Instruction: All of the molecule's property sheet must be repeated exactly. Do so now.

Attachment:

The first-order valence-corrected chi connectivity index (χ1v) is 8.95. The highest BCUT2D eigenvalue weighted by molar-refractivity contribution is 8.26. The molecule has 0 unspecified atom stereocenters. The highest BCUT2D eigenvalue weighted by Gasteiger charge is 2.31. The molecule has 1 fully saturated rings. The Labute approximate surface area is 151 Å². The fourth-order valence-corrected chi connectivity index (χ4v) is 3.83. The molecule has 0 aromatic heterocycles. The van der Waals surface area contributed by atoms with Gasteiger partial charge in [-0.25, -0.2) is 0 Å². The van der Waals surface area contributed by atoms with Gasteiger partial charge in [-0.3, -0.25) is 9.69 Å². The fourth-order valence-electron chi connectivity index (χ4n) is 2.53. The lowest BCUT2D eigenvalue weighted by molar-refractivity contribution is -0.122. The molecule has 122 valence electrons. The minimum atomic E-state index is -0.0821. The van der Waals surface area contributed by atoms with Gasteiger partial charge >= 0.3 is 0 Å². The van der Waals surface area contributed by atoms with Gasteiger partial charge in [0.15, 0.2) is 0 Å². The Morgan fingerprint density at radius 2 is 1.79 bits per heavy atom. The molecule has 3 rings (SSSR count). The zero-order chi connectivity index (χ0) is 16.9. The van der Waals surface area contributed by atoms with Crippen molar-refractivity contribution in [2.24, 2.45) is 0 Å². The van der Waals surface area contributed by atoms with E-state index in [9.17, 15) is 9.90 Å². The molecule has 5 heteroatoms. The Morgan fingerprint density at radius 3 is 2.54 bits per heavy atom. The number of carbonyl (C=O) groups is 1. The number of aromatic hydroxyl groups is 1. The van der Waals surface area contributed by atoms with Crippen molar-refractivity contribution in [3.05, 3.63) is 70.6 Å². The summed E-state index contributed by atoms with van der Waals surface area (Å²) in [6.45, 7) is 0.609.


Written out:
The first-order valence-corrected chi connectivity index (χ1v) is 8.95. The highest BCUT2D eigenvalue weighted by molar-refractivity contribution is 8.26. The molecule has 0 unspecified atom stereocenters. The highest BCUT2D eigenvalue weighted by Gasteiger charge is 2.31. The molecule has 1 fully saturated rings. The Labute approximate surface area is 151 Å². The fourth-order valence-corrected chi connectivity index (χ4v) is 3.83. The molecule has 0 aromatic heterocycles. The van der Waals surface area contributed by atoms with Gasteiger partial charge in [-0.25, -0.2) is 0 Å². The van der Waals surface area contributed by atoms with Gasteiger partial charge in [-0.3, -0.25) is 9.69 Å². The fourth-order valence-electron chi connectivity index (χ4n) is 2.53. The lowest BCUT2D eigenvalue weighted by molar-refractivity contribution is -0.122. The molecule has 122 valence electrons. The minimum atomic E-state index is -0.0821. The van der Waals surface area contributed by atoms with Gasteiger partial charge >= 0.3 is 0 Å². The van der Waals surface area contributed by atoms with Gasteiger partial charge in [0.15, 0.2) is 0 Å². The Morgan fingerprint density at radius 2 is 1.79 bits per heavy atom. The molecule has 3 rings (SSSR count). The zero-order chi connectivity index (χ0) is 16.9. The van der Waals surface area contributed by atoms with Crippen molar-refractivity contribution in [2.24, 2.45) is 0 Å². The van der Waals surface area contributed by atoms with E-state index in [9.17, 15) is 9.90 Å². The molecule has 5 heteroatoms. The Morgan fingerprint density at radius 3 is 2.54 bits per heavy atom. The number of carbonyl (C=O) groups is 1. The number of aromatic hydroxyl groups is 1. The van der Waals surface area contributed by atoms with Crippen molar-refractivity contribution in [3.05, 3.63) is 70.6 Å². The summed E-state index contributed by atoms with van der Waals surface area (Å²) in [6.45, 7) is 0.609.